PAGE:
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ABPI Calls for Action to Plug Science Skills Gaps

February 1, 2019
Pharmaceutical Technology Editors

The ABPI has released a statement calling for action to address skills shortages in science within the UK, which could jeopardize the country’s position for medicines and vaccines R&D.

The Association of the British Pharmaceutical Industry (ABPI) has released a statement calling for action to address skills shortages in science within the United Kingdom, which could jeopardize the country’s position for medicines and vaccines research and development. 

This call for action comes after the ABPI published its latest update to its skills survey and report, ‘Bridging the skills gap in the biopharmaceutical industry (2019),’ which highlighted some areas for concern for the 30 bio/pharmaceutical companies that are members of the ABPI. Areas for concern include genomics, immunology, clinical pharmacology, and bioinformatics and chemoinformatics.

The association warned that the numbers of students studying many science, technology, engineering, and mathematics (STEM) subjects in the UK is lagging behind those of Europe, and has stressed that as a result highly-skilled scientific roles could move to other parts of the world if the skills gap is not addressed.

“The government has set out ambitious targets for increased R&D spend in the UK-including by business-but for this to succeed we must have access to highly skilled people,” explained Sheuli Porkess, deputy chief scientific officer at the ABPI. “UK science and academia are the envy of the world, and we are vying to be Europe’s premier biotech cluster, second only to the United States. But we are seeing a decline in R&D investment. If we don’t address the skills shortages we may see even more research-and with it highly skilled jobs-move abroad. This would be bad news for NHS patients and the UK economy.”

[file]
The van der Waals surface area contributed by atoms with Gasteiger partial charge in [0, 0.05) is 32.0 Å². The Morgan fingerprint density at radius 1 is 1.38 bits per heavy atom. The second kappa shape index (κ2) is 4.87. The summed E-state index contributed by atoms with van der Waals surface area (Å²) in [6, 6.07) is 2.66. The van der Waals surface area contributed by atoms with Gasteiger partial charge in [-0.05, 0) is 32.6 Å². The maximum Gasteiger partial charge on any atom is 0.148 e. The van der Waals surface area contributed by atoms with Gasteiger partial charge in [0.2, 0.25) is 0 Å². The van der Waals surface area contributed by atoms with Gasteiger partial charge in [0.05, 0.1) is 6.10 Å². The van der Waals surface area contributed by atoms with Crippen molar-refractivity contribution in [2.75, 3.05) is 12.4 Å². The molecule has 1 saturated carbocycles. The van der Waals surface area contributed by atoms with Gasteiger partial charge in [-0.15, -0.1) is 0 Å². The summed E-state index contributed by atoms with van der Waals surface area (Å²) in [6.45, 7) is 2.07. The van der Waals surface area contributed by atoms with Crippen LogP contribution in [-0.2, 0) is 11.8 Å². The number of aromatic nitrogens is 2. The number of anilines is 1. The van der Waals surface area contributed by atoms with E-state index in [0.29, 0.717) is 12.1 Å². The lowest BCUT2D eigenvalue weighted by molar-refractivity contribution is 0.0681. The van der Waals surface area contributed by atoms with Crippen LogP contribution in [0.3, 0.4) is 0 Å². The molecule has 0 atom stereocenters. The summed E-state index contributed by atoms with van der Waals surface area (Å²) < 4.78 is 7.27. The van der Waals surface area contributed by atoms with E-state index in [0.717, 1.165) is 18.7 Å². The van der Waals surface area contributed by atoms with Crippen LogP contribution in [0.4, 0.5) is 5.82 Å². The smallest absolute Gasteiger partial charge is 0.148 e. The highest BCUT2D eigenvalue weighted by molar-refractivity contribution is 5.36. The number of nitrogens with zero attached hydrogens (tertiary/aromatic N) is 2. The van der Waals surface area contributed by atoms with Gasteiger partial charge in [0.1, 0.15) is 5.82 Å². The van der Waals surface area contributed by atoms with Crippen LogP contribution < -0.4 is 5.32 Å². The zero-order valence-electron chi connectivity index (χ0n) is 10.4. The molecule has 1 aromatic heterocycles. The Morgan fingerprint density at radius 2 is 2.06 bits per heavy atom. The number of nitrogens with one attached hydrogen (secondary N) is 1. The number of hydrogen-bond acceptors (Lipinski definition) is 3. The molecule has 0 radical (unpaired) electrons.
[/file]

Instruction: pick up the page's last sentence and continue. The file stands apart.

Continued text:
“The pace of medicines development is faster than ever before, and the skills required are complex and often overlap. Scientists of today need to be able to integrate computer skills with biological and chemical skills,” added Andrew Miles, UK general manager and SVP UK and Ireland Pharmaceuticals. “The future of medicines development is exciting, and we want young people in the UK to be equipped to lead this work, alongside other countries such as Germany, France, and China who are all making strides in developing advanced treatments and technologies for patients.”

Furthermore, the UK’s withdrawal from the European Union was highlighted in the report, with particular emphasis on the level of uncertainty surrounding Brexit. Concerns around the recruitment of highly qualified workers was found to have risen compared with the last report in 2015, with small-to-medium businesses particularly concerned about potential bureaucracy increases that may result from Brexit.

“The Science Industry Partnership is delighted to welcome the ABPI’s updated Skills Survey report, providing the sector with further evidence on skills, as it prepares for a future outside the EU. The SIP looks forward to collaborating with the ABPI and the BioIndustry Association (BIA) to responding with a ground-breaking Life Sciences 2030 Skills Strategy,” stated Alex Felthouse, Science Industry Partnership (SIP) Board member and managing director of Eisai Manufacturing Ltd. “This will build a clear evidence base of the status of life-science skills and future scenarios to 2030, focusing on medicines manufacturing and advanced therapies as well as emerging technologies, such as Artificial Intelligence.”

Source: ABPI